Financialization and the Volatility of Commodity Prices

Financialization and the Volatility of Commodity Prices

A recent article in the Journal of Risk and Financial Management  takes a fresh look at a familiar issue:  whether the development of exchange-traded funds (ETFs) and related instruments tracking the commodities industry (or, in short, the financialization of commodities) has had an impact on the volatility of the prices of the underlying assets.

The new article is by Wing Hong Chan and two other scholars. Wing is with Wilfred Laurier University, in Waterloo, Ontario.

The debate over the unintended (and possibly deleterious) consequences of financialization has been around at least since Michael Masters gave testimony on the subject before the Committee on Homeland Security and Government Affairs of the US Senate in May 2008. Masters said that the market demand consisting of the entry of institutional investors into commodities through such instruments is “one of [the] factors affecting commodity prices today” and that speculation on indexes by institutions may in fact be the primary factor in price inflation. Masters believed that the institutions were as of the time of this testimony contributing mightily to price increases in both food and energy commodities.

Discussion has moved on over the last decade, and one can get a broad agreement from experts that Masters’ reading of the evidence was too selective and question begging.

The issue, as redefined by subsequent scholarship (such as a seminal 2012 article by Tang and Xiong) is no longer about commodity prices as such, or about an allegedly broad increase in the price levels. It is, rather, about the volatility (in both directions) of commodity prices. It is the sharpness of the zig-zags these prices make on price charts, and the disruption both moves up and moves down can have on people’s lives, that justifies some concern about financialization.

A Negative Correlation

Wing and colleagues maintain that the impact of financialization on the volatility of certain commodities is the opposite of what the pessimists in these discussions think it is. The correlation is negative. Further, that negative correlation is likely causation—the new institutional investors, who have “very different investment incentives from the traditional market participants,” have damped down volatility.

This impact is limited mostly to the non-energy commodities. These scholars say there appears to be no correlation of financialization and volatility at all for energy commodities.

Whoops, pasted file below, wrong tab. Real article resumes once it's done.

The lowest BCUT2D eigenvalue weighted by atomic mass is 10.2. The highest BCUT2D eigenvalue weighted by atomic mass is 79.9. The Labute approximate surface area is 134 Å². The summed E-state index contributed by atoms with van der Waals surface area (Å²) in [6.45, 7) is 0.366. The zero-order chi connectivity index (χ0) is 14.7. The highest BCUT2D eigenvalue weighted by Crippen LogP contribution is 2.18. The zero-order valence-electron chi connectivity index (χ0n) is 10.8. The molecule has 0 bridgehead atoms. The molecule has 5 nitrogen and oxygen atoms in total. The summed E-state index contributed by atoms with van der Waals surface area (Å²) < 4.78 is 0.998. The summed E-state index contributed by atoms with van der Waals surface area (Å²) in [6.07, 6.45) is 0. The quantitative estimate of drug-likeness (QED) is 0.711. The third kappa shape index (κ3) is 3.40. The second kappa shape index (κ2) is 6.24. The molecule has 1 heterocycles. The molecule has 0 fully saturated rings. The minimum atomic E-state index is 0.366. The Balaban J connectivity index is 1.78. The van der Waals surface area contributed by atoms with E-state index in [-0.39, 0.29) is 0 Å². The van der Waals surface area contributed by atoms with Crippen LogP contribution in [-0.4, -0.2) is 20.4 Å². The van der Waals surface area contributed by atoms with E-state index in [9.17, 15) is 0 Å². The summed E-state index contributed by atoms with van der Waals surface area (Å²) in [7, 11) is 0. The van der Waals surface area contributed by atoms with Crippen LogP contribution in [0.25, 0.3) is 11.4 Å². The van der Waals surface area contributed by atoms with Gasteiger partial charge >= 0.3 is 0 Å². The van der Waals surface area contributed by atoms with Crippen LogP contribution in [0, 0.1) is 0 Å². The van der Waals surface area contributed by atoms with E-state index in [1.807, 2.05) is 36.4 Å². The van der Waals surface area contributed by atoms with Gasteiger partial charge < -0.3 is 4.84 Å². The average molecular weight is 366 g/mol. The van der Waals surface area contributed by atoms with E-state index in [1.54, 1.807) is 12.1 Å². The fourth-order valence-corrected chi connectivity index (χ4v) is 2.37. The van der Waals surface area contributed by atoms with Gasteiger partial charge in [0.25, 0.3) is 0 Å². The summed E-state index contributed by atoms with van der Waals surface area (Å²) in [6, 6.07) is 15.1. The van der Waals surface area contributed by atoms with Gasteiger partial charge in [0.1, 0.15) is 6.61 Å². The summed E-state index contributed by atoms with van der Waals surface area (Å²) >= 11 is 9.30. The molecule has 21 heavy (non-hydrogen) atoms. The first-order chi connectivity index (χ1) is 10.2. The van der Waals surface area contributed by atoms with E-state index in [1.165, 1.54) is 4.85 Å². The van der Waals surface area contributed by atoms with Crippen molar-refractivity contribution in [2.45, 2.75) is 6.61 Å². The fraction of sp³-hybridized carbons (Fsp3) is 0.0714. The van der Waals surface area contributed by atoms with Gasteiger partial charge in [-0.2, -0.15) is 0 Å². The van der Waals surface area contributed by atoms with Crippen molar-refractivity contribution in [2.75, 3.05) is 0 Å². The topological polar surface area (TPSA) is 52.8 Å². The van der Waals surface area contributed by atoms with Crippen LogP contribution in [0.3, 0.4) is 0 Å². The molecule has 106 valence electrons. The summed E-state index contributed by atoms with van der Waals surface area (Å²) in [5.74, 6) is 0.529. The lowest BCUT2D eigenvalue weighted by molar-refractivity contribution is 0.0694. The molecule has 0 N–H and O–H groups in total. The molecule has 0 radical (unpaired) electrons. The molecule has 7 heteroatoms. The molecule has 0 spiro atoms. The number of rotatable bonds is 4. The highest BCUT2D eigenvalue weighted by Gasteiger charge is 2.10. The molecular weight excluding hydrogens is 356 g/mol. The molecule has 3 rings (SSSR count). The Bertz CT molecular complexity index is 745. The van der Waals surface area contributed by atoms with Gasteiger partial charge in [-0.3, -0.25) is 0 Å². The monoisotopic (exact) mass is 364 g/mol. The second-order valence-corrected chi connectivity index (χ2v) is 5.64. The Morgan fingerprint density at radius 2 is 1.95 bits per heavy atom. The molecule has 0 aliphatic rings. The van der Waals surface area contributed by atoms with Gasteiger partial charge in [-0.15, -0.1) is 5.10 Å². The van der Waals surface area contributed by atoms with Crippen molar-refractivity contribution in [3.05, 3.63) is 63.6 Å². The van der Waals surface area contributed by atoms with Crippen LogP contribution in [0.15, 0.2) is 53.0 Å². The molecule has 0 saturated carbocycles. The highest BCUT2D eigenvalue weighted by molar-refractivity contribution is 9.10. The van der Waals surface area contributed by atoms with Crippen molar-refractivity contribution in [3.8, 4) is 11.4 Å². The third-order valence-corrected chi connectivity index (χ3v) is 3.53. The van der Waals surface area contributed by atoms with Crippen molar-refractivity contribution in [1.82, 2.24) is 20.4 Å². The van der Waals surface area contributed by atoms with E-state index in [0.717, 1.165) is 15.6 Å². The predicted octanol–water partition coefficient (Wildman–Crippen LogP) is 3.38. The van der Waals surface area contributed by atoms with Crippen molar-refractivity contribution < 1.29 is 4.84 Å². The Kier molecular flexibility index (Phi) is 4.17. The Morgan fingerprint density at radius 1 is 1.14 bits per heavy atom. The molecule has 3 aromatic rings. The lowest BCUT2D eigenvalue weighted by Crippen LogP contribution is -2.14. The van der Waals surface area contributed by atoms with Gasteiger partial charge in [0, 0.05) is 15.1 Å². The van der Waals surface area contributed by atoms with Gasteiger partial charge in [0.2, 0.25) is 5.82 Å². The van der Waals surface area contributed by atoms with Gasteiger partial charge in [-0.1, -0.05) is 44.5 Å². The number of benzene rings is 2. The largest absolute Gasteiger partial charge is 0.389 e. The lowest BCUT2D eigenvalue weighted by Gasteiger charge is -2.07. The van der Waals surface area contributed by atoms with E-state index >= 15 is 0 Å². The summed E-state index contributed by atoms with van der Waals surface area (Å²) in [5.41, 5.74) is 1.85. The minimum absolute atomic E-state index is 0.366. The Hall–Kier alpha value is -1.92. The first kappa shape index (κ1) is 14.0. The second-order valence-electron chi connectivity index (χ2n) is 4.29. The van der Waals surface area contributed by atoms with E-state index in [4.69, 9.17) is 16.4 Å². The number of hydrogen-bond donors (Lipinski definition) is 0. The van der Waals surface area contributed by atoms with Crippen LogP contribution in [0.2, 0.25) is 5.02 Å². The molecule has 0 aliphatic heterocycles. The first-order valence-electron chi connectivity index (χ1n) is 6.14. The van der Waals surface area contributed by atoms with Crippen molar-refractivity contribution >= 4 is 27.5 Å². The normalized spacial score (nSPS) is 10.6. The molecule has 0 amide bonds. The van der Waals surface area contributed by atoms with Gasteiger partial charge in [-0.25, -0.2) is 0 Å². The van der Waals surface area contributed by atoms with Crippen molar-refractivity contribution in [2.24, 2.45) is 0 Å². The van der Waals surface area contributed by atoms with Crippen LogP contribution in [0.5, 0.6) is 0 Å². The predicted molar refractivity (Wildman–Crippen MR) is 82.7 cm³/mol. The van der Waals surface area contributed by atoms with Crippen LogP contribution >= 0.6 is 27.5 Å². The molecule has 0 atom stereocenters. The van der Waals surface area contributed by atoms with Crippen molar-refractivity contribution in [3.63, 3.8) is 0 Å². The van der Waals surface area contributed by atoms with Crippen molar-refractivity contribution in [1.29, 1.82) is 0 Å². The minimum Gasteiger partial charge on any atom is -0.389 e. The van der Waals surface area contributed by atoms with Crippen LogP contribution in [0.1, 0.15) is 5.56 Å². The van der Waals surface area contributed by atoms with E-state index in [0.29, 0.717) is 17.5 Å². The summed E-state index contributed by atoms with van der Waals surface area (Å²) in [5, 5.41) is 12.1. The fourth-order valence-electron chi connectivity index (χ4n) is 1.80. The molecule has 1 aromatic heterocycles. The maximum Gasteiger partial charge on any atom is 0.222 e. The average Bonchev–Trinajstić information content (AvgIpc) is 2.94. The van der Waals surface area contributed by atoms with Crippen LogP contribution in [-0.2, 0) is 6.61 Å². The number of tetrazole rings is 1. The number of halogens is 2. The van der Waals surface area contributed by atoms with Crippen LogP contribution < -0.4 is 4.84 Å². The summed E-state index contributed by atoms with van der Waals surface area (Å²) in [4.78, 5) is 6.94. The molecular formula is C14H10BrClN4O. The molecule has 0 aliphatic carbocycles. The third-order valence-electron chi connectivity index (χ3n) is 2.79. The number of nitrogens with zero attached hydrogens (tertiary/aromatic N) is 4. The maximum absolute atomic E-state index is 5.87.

Tang et al. reach these conclusions using front-end futures prices on commodities traded in the United States between January 1998 and June 2016. There are four energy commodities in their data set, (WTI crude oil, diesel no, 2, RBOB gasoline, and natural gas), nine grains, six softs, four livestock commodities and five metals.

The realized volatility has itself proven quite volatile. In the case of copper, for example, vol has gotten as low as 8.43 during the sample period and as high as 54.27. Summary statistics are as follows:

If this were a race, natural gas would clearly be the winner. It has the highest number in every row on that table. And oil has the second highest number: again, in every instance. This already illustrates that the energy and non-energy commodities are separate baskets.

Why did other studies, such as that of Tang and Xiong show that the energy commodities experienced an increase in volatility after commodification, whereas this study finds no such impact?

Two Differences and a Conclusion

The short answer is the broader database created by an extended sample period. The Tang and Xiong study showed a positive correlation during the period of the global financial crisis. Most of the negative coefficients in the Wing et al. data come from the period not covered by that study. This raises the possibility that what Tang and Xiong actually detected was a positive correlation generated by the financial crisis itself, not one created by the financialization of commodities. It was a correlation without causation, and that correlation has disappeared as the crisis that created it has faded into the rearview mirror.

Another consideration: Wing and his co-authors, Bryce Shelton and Yan Wendy Wu, use higher frequency data (monthly, not quarterly) and this convey a more granular sense of what is happening than earlier studies.

The conclusion? Wing et al. believe that the new capital inflow into commodities has provided risk-sharing benefits and policymakers should be cognizant of this while considering possible constraints on that flow.

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